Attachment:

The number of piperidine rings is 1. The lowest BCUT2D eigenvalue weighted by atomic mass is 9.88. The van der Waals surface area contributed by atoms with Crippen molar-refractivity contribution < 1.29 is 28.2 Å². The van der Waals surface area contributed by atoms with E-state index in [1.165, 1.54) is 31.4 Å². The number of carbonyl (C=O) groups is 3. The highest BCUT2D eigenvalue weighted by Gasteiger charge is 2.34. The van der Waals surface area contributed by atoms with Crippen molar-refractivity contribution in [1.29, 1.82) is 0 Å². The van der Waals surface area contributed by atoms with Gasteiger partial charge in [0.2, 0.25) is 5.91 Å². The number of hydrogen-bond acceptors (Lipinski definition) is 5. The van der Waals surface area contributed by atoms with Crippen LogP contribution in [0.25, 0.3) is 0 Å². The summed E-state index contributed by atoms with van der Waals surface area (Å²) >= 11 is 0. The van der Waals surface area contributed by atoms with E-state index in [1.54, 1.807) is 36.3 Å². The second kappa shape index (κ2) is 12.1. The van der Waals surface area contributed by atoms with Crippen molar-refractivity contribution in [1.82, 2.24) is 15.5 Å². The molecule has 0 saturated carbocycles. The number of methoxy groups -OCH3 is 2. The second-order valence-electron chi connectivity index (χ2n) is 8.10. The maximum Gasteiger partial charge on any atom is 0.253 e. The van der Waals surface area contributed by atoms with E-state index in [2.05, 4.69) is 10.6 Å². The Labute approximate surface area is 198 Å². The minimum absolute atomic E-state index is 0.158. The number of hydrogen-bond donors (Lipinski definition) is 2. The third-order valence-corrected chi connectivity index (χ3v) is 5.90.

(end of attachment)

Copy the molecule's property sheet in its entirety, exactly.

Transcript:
The number of piperidine rings is 1. The lowest BCUT2D eigenvalue weighted by atomic mass is 9.88. The van der Waals surface area contributed by atoms with Crippen molar-refractivity contribution < 1.29 is 28.2 Å². The van der Waals surface area contributed by atoms with E-state index in [1.165, 1.54) is 31.4 Å². The number of carbonyl (C=O) groups is 3. The highest BCUT2D eigenvalue weighted by Gasteiger charge is 2.34. The van der Waals surface area contributed by atoms with Crippen molar-refractivity contribution in [1.29, 1.82) is 0 Å². The van der Waals surface area contributed by atoms with Gasteiger partial charge in [0.2, 0.25) is 5.91 Å². The number of hydrogen-bond acceptors (Lipinski definition) is 5. The van der Waals surface area contributed by atoms with Crippen LogP contribution in [0.25, 0.3) is 0 Å². The summed E-state index contributed by atoms with van der Waals surface area (Å²) >= 11 is 0. The van der Waals surface area contributed by atoms with E-state index in [1.54, 1.807) is 36.3 Å². The second kappa shape index (κ2) is 12.1. The van der Waals surface area contributed by atoms with Crippen molar-refractivity contribution in [1.82, 2.24) is 15.5 Å². The molecule has 0 saturated carbocycles. The number of methoxy groups -OCH3 is 2. The second-order valence-electron chi connectivity index (χ2n) is 8.10. The maximum Gasteiger partial charge on any atom is 0.253 e. The van der Waals surface area contributed by atoms with E-state index in [2.05, 4.69) is 10.6 Å². The Labute approximate surface area is 198 Å². The minimum absolute atomic E-state index is 0.158. The number of hydrogen-bond donors (Lipinski definition) is 2. The third-order valence-corrected chi connectivity index (χ3v) is 5.90.